F Gas Regulation

fgas header

F-Gas Regulation
Guide to updated EU F-Gas regulation (517/2014) and leak detection

F-gas regulation became law from 4 July 2007 and was updated to a new F-Gas Regulation (EC) 517/2014 which will came into effect on 1st January 2015 and will use the 4th IPCC assessment values.

EU – European Union F-gas Regulation

  • What it means for you
  • Do you have a leak detection system installed?
  • Who needs to install a system?

aquilar_aircon_noborderOn 4th July 2006 The European Union’s F-gas Regulation No 842/2006 became law and for the majority of measures took effect from 4 July 2007, the new F-Gas regulation is (EC) 517/2014 and came into effect on 1st January 2015

The regulation aims to contain, prevent and thereby reduce emissions of the fluorinated greenhouse gases (F-gases) covered by the Kyoto Protocol.

This page gives a brief summary of its requirements for the UK’s Refrigeration, Air Conditioning, Heat-pump and Fire Protection Industry, which initially came into effect on 1st Jan 2015 and was superseded 1st January 2015 (F-gases include all HFC refrigerants, such as R134a, R407C, R32 and R410A.)

Leak detection is an import part of this regulation. The tables below give the specific regulatory requirements when a CFC, HCFC, freon (refrigerant / air conditioning / heat-pump gas) leak detection system is required.

The objective of the F-Gas Regulation is to prevent leakage and to ensure repairs are undertaken as soon as possible after a leak is detected.

The European Commission has stated that a recast of the F-gas Regulation is likely by end of 2021, in line with the climate law proposal, which requires the Commission to review, and where necessary propose to revise by June 2021, all relevant policy instruments to achieve the additional 2030 emission reductions.

New technologies, sustainable solutions and disruptive innovation are critical to achieve the objectives of the European Green Deal.

HFOs and HCFOs are a disruptive technology that bridges the historical divide between maximizing safety (achieved through the use of non-flammable, low order of toxicity, but high GWP HFCs) and minimizing GWP (achieved through the use of low GWP, but highly flammable hydrocarbons or toxic ammonia). The available HFOs and HCFOs have varied physical properties enabling the optimum choice to be selected for a diverse range of applications, something that cannot be achieved with CO2.

Mildly flammable A2L low GWP HFCs and HFC/HFO blend refrigerants provide a good balance of safety, environmental and technical properties. Lower GWP non-flammable HFC/HFO blends allow the replacement of high GWP HFCs.

The information contained on these pages provide details and links to the range of AquiTron f-gas leak detection systems essential for the compliance with this regulation.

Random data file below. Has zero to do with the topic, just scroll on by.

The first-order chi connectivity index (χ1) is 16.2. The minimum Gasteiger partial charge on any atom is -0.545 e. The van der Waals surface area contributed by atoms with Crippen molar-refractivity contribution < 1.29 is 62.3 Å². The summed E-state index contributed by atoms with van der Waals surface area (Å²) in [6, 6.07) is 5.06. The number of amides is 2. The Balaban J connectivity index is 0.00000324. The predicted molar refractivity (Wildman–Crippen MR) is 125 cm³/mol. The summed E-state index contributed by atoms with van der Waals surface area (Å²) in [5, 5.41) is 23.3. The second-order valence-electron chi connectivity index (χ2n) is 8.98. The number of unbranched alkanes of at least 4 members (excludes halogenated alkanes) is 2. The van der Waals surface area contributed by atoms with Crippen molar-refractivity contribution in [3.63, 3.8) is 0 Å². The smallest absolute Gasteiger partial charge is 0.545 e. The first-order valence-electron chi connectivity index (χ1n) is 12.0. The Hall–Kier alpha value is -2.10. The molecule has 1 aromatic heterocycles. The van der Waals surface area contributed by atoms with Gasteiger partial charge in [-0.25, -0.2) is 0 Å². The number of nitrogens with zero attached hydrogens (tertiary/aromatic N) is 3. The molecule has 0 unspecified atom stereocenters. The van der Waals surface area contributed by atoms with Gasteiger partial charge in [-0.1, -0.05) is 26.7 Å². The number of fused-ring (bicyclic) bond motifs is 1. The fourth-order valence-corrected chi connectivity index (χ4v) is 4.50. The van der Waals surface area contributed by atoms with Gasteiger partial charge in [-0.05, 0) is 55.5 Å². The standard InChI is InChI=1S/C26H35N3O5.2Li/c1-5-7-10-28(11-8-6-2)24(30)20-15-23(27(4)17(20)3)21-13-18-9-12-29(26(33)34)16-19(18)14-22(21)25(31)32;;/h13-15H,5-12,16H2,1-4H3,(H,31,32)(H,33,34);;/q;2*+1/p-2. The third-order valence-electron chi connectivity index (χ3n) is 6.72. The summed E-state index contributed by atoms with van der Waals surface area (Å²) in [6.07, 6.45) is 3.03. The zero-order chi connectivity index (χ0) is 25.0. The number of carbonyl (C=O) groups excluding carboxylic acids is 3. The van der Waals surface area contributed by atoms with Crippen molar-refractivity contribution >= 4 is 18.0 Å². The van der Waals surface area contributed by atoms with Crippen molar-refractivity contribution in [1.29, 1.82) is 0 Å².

System and Equipment Operators

If you operate stationary refrigeration or air conditioning systems, you must prevent leakage and repair any leaks as soon as possible.

The European Commission (EC) will establish standard leak checking requirements. Where f-gas leakage detection is used on large systems, these must be checked at least annually.

You will need to maintain records of all refrigerants within your equipment with a charge of 3kg or more (if hermetic, 6kg or more). You must keep detailed service records for equipment containing a charge of 30kg or more.

Leakage: leak checks and leak detection

F-Gas Regulation

F-Gas Regulation

F-Gas Regulation

The most obvious change to the requirements on leak checks and leak detection systems is a move from kg thresholds to CO2e thresholds.

Previously, the thresholds for determining the frequency of leak checks were at 3, 30 and 300kg of f-gases. The new thresholds are at 5, 50 and 500 tonnes CO2e. Therefore the charge size thresholds will vary by refrigerant gas and respective GWP as detailed in table 11. This will lead to some systems being categorised differently. Operators of systems using gases with GWP >1666 may find that they need to carry out more frequent leak checks, and those with systems using gases with GWP.

Finally, users with leakage detection systems will be allowed to carry out less frequent leak checks.

Aquilar controller - F-Gas RegulationInstalling a refrigerant Leak Detection system will save time and money by reducing inspection and maintenance costs, and help you comply with the F-Gas regulation.

AquiTron™ range of refrigerant leak detectors are ideally suited to comply with the F-Gas regulations.

The full text can be downloaded on the European Climate Change Programme (ECCP) website or Proposal for a Regulation of the European Parliament and of the Council on certain fluorinated greenhouse gases.

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